After Aissam Dam was born, doctors early on understood that he could not hear. Now, after 11 years, he can hear his dad and the rest of the world for the first time thanks to a novel breakthrough in gene therapy.
A few months ago, Aissam received treatment at the Children’s Hospital of Philadelphia and became the first person in America to have his congenital deafness cured.
While doctors were not sure how effective the treatment would be, they are so far happy with the results.
“Gene therapy for hearing loss is something that we physicians and scientists in the world of hearing loss have been working toward for over 20 years, and it is finally here,” said surgeon John Germiller, director of clinical research for CHOP’s otolaryngology division.
“While the gene therapy we performed in our patient was to correct an abnormality in one, very rare gene, these studies may open the door for future use for some of the over 150 other genes that cause childhood hearing loss.”
In patients like Aissam, a defective gene prevents the production of otoferlin, a protein necessary for the “hair cells” of the inner ear to be able to convert sound vibrations into chemical signals that are sent to the brain. Otoferlin gene defects are highly rare, accounting for 1 – 8 percent of hearing loss present from birth.
On October 4, 2023, he underwent a surgical procedure that involved partly lifting his eardrum and then injecting a harmless virus, which had been modified to transport working copies of the otoferlin gene, into the internal fluid of his cochlea. As a result, the hair cells began making the missing protein and functioning properly.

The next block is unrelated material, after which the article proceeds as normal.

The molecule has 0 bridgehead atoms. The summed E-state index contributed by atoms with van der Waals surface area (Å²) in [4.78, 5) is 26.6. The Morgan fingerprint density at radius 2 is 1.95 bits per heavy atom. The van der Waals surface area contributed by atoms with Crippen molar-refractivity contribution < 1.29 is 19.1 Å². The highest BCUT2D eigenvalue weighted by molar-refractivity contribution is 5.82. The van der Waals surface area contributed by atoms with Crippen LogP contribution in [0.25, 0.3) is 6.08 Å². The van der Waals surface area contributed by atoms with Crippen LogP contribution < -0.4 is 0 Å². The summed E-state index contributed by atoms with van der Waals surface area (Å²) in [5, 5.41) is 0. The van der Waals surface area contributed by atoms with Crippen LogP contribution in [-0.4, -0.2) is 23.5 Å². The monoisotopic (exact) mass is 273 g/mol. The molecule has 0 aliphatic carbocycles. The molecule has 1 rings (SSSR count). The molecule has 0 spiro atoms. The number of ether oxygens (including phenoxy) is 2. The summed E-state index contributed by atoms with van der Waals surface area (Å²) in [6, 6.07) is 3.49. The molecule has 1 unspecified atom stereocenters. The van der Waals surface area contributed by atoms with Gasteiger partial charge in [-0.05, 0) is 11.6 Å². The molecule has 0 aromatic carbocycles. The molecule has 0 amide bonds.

Helping children who are hard of hearing may be the best place to deploy gene therapy. “Most of the mutations that affect hearing — there are approximately 150 — do not affect any other part of the body, reported The New York Times. “Some genes are actually unique to the ear.
The inner ear is a small closed compartment, so gene therapy delivered there would not affect cells in other parts of the body, said Manny Simons, chief executive and co-founder of Akouos and senior vice president of gene therapy at Lilly.
It was not even clear what dose of the new genes to give. All that the researchers had to go on were studies with mice. “We were flying blind,” Dr. Germiller said.
Aissam’s results, his doctors said, were remarkable. In an interview at CHOP, his father said through an interpreter — he speaks a North African language from the Amazigh family, commonly known as Berber — that Aissam was hearing traffic noises just days after the treatment. When Aissam had a hearing test two months later, his hearing in the treated ear was close to normal.”
Gene therapy is a medical approach that involves modifying or manipulating the genes within an individual’s cells to treat or prevent diseases. This can be achieved by introducing, removing, or altering genetic material to correct or replace faulty genes. Researchers are hoping that Aissam will be just the first step to curing a variety of genetic disorders.